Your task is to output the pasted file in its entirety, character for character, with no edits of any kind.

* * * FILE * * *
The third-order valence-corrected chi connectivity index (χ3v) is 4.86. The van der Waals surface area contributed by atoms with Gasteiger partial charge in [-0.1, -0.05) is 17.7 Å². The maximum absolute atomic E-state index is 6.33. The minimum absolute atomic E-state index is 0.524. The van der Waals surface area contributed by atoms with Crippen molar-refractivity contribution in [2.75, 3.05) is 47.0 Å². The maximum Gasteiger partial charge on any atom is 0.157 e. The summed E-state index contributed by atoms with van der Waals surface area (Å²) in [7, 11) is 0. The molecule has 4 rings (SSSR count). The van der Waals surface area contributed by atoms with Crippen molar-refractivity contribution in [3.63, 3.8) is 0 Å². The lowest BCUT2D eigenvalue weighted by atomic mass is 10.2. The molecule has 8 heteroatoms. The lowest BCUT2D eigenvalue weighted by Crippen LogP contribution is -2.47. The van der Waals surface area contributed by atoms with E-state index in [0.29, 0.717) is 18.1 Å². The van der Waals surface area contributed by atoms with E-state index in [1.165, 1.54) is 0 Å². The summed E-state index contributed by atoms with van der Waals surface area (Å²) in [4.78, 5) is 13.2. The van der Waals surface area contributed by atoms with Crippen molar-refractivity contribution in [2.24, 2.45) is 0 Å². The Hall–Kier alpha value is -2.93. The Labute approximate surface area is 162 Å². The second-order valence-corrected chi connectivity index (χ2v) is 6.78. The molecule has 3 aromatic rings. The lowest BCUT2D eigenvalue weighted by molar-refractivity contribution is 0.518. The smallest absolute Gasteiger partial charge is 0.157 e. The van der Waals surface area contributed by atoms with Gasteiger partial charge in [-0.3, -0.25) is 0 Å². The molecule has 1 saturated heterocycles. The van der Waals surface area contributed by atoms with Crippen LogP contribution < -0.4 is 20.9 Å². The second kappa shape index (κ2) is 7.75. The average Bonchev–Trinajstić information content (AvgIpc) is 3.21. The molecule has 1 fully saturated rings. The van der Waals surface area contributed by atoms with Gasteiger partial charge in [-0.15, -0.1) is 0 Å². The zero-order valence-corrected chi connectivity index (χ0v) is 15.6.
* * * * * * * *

The third-order valence-corrected chi connectivity index (χ3v) is 4.86. The van der Waals surface area contributed by atoms with Gasteiger partial charge in [-0.1, -0.05) is 17.7 Å². The maximum absolute atomic E-state index is 6.33. The minimum absolute atomic E-state index is 0.524. The van der Waals surface area contributed by atoms with Crippen molar-refractivity contribution in [2.75, 3.05) is 47.0 Å². The maximum Gasteiger partial charge on any atom is 0.157 e. The summed E-state index contributed by atoms with van der Waals surface area (Å²) in [7, 11) is 0. The molecule has 4 rings (SSSR count). The van der Waals surface area contributed by atoms with Crippen molar-refractivity contribution in [3.63, 3.8) is 0 Å². The lowest BCUT2D eigenvalue weighted by atomic mass is 10.2. The molecule has 8 heteroatoms. The lowest BCUT2D eigenvalue weighted by Crippen LogP contribution is -2.47. The van der Waals surface area contributed by atoms with E-state index in [0.29, 0.717) is 18.1 Å². The van der Waals surface area contributed by atoms with E-state index in [1.165, 1.54) is 0 Å². The summed E-state index contributed by atoms with van der Waals surface area (Å²) in [4.78, 5) is 13.2. The van der Waals surface area contributed by atoms with Crippen molar-refractivity contribution in [2.24, 2.45) is 0 Å². The Hall–Kier alpha value is -2.93. The Labute approximate surface area is 162 Å². The second-order valence-corrected chi connectivity index (χ2v) is 6.78. The molecule has 3 aromatic rings. The lowest BCUT2D eigenvalue weighted by molar-refractivity contribution is 0.518. The smallest absolute Gasteiger partial charge is 0.157 e. The van der Waals surface area contributed by atoms with Gasteiger partial charge in [-0.3, -0.25) is 0 Å². The molecule has 1 saturated heterocycles. The van der Waals surface area contributed by atoms with Crippen LogP contribution < -0.4 is 20.9 Å². The second kappa shape index (κ2) is 7.75. The average Bonchev–Trinajstić information content (AvgIpc) is 3.21. The molecule has 1 fully saturated rings. The van der Waals surface area contributed by atoms with Gasteiger partial charge in [-0.15, -0.1) is 0 Å². The zero-order valence-corrected chi connectivity index (χ0v) is 15.6.